behavior and performance and manage the workplace to reduce the risk of an insider either carrying out thefts or sabotage or acting to assist others.



Personnel screening seeks to identify individuals who may pose a potential security risk as early as possible, ideally prior to hiring. Identifying security risks can be considered part of the broader challenge of hiring competent, trustworthy, and reliable employees, and most organizations have a selection procedure to identify education and training, competencies, aptitude, and experience among potential employees.1 Many private- and public-sector organizations also conduct background checks to identify (in)appropriate actions or to assess personal qualities that are considered desirable or necessary for effective job performance. As discussed in this section, screening for security risks poses special issues.

The current screening process for individuals to work in facilities conducting BSAT research is based on identifying any of a set of disqualifying behaviors/activities that would automatically and permanently deny a person access (see Chapter 2 for additional details). Most of the policy discussions about the current Security Risk Assessment (SRA) screening process focus on four issues:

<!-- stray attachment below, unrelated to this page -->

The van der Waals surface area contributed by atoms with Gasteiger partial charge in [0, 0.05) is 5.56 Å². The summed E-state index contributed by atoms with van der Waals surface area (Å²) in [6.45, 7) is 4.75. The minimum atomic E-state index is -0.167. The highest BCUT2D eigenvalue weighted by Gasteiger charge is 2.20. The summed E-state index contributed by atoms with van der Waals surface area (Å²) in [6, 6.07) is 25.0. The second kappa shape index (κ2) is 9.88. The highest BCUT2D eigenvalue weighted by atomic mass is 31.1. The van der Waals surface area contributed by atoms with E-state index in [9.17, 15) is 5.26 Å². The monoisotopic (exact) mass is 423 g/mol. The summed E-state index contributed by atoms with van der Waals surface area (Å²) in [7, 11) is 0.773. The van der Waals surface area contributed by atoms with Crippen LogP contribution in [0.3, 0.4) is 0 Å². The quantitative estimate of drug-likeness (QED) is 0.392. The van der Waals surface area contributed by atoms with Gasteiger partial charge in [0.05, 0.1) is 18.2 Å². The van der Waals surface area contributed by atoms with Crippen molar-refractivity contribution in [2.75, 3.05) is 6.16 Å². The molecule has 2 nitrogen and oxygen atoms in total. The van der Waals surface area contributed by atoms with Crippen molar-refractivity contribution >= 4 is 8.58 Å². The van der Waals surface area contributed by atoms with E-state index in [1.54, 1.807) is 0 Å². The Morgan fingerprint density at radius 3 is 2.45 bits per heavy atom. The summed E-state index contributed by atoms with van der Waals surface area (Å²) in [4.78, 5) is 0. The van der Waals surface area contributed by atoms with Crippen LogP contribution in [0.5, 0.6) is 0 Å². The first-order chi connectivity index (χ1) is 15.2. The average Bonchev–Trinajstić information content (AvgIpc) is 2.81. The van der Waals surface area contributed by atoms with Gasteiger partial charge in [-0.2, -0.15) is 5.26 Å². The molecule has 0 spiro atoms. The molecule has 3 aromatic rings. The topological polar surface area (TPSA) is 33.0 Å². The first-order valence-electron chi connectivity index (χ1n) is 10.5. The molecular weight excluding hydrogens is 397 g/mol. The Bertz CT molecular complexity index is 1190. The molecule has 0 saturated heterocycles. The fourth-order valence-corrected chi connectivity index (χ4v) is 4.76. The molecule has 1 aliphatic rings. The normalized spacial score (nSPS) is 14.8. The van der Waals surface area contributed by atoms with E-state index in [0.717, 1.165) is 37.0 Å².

1. the adequacy of the information used to assess individual applicants;

  2. the necessity to make changes in the types of information collected as part of the background checks;

  3. the need to make changes in the way the current SRA process makes decisions about granting access; and


“Selection procedures refer to any procedure used singly or in combination to make a personnel decision including, but not limited to, paper-and-pencil tests, computer-administered tests, performance tests, work samples, inventories (e.g., personality, interest), projective techniques, polygraph examinations, individual assessments, assessment center evaluations, biographical data forms or scored application blanks, interviews, educational requirements, experience requirements, reference checks, background investigations, physical requirements (e.g., height or weight), physical ability tests, appraisals of job performance, computer-based test interpretations, and estimates of advancement potential. These selection procedures include methods of measurement that can be used to assess a variety of individual characteristics that underlie personnel decision making” (SIOP 2003:3). “The essential principle in the evaluation of any selection procedure is that evidence be accumulated to support an inference of job relatedness. Selection procedures are demonstrated to be job related when evidence supports the accuracy of inferences made from scores on, or evaluations derived from, those procedures with regard to some important aspect of work behavior (e.g., quality or quantity of job performance, performance in training, advancement, tenure, termination, or other organizationally pertinent behavior)” (SIOP 2003:4).

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